In the volumes that proceed Homo Sacer, Agamben returns to the concept of ‘bare life’ time and again to consider its relevance to the present form of all government, economy, and language. The latest addition to the “Homo Sacer” series, Stasis: Civil War as a Political Paradigm, is no exception. Overarching as ever in its scope, the book is dedicated to an investigation of the paradigm of civil war. The true issue at stake here, however, is once more the relationship of human life to power. Indeed, both chapters of this short book – “Stasis” and the intriguing “Leviathan and Behemoth” – are case studies in the ways in which individuals move between private being and body politic, and intend to show that politics has no real substance but is “a field incessantly traversed by the tension currents of politicisation and depoliticisation, the family and the city.”[4]

A refugee child arrives in Austria

A refugee child arrives in Austria

It is in relation to this idea that civil war is discussed here, not so much in its instances, but for its function as a “threshold of politicisation” – central to the renewal of a sense of political unity between the members of a community, and which must, as such,“remain always possible in the city.”[5] That a state which expects the individuals that confer its powers to do so unconditionally, such as the ones we are currently experiencing, would view civil war as its “most malignant enemy,” to be “render[ed] impossible at every cost,”[6] should come as no surprise. Agamben brings the topic home:

… global terrorism is the form that civil war acquires when life as such becomes the stakes of politics. Precisely when the polis appears in the reassuring figure of an oikos – the ‘Common European Home’, or the world as the absolute space of global economic management – then stasis, which can no longer be situated in the threshold between the oikos and the polis, becomes the paradigm of every conflict and re-emerges in the form of terror. Terrorism is the ‘global civil war’ which time and again invests this or that zone of planetary space. [7]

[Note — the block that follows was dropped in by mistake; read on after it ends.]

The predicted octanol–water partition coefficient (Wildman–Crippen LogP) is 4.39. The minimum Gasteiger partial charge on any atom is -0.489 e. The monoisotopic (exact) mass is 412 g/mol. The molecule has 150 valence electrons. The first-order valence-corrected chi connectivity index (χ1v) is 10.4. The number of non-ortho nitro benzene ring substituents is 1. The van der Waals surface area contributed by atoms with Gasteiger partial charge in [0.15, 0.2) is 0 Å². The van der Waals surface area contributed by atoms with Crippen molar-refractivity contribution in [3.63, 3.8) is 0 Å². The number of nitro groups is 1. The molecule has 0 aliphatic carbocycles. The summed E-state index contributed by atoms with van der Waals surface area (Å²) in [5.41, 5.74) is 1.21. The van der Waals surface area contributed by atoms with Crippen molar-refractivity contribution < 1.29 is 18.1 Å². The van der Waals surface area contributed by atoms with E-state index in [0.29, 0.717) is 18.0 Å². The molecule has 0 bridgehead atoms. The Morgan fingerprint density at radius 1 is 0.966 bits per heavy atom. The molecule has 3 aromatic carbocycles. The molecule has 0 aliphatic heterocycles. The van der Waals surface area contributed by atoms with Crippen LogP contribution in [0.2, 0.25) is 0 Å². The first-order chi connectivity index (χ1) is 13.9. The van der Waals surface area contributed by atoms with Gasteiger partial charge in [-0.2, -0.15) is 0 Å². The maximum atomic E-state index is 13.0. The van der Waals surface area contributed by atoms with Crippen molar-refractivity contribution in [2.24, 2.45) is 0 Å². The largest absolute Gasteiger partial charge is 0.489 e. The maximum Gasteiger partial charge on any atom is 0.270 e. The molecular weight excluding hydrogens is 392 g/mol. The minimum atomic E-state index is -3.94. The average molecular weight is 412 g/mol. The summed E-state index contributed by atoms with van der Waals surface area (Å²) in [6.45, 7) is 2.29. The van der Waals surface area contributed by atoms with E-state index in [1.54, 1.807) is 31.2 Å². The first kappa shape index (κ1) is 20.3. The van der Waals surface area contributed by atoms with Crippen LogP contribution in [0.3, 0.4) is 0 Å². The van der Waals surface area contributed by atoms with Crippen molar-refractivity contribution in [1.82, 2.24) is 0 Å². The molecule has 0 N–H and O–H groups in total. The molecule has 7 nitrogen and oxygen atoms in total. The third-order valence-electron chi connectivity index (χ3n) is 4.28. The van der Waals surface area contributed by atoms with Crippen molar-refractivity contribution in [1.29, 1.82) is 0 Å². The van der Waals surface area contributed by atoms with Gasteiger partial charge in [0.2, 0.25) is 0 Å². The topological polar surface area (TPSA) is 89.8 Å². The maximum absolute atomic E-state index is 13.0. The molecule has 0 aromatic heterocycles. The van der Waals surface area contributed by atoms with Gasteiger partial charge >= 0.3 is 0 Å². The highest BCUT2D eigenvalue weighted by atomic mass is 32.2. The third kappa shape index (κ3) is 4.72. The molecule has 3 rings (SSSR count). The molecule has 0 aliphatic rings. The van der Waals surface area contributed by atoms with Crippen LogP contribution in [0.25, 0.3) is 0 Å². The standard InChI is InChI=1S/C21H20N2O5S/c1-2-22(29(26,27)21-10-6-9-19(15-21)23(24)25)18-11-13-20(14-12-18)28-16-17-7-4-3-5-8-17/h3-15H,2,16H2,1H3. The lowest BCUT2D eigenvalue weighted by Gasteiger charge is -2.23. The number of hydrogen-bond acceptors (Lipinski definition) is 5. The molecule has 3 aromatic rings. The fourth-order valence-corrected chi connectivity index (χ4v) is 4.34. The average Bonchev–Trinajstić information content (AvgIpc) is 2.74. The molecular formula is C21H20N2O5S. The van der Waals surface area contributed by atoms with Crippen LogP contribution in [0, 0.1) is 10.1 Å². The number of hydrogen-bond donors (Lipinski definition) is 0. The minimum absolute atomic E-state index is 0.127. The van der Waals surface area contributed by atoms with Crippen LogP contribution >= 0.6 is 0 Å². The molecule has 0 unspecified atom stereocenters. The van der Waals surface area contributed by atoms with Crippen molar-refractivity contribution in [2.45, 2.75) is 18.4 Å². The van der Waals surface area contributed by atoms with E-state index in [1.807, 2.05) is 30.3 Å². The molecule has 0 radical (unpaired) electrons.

Let’s return to the question we began with, and consider it this time in the context of civil war: “In which kind of State do we live today?” I suggest that, like Agamben, we turn to the past, and revisit the final lines of an extraordinary 1967 film, Far From Vietnam: “In a few minutes, this film will end. Leaving the theatre, many of you will return to a world without war. It’s ours as well, and we know how easy it is to forget certain realities. We live in a society that has made an art of hiding its own ends, its own vertigo, and above all its own violence.”[8]

If you’re reading this today, you might be far from Syria, Afghanistan, Pakistan, Congo, South Sudan, Libya, Ukraine, Iraq, Israel/Gaza, Nigeria, Somalia, Yemen, or any other ongoing war, but remember this also means you’re far from uninvolved, and even further away from a democratic world. No one is safe, until we all are.


“Stasis: Civil War as a Political Paradigm” is the inaugural volume of the new ‘Encounters in Law and Philosophy’ series by Edinburgh University Press, and was first published in June 2015.


[1] Giorgio Agamben. “For a Theory of Destituent Power.” Public lecture in Athens, Greece (November 2013). URL:

[2] Kalliopi Nikolopoulou. “Homo Sacer: Sovereign Power and Bare Life (Review).” SubStance, Vol. 29, No. 3 (2000), 126. URL:

[3] Agamben. Homo Sacer: Sovereign Power and Bare Life. (Stanford, California: Stanford University Press, 1998), 68.

[4] Agamben. Stasis: Civil War as a Political Paradigm. (Edinburgh: Edinburgh University Press, 2015), 17.

[5] Ibid., 16.

[6] Ibid., 16.

[7] Ibid., 18.

[8] Far From Vietnam (“Loin du Vietnam”). Directed by Joris Ivens, William Klein, Claude Lelouch, Agnès Varda, Jean-Luc Godard, Chris Marker, Alain Resnais. (France: Societe pour le Lancement des Oeuvre Nouvelles, 1967), 115 min.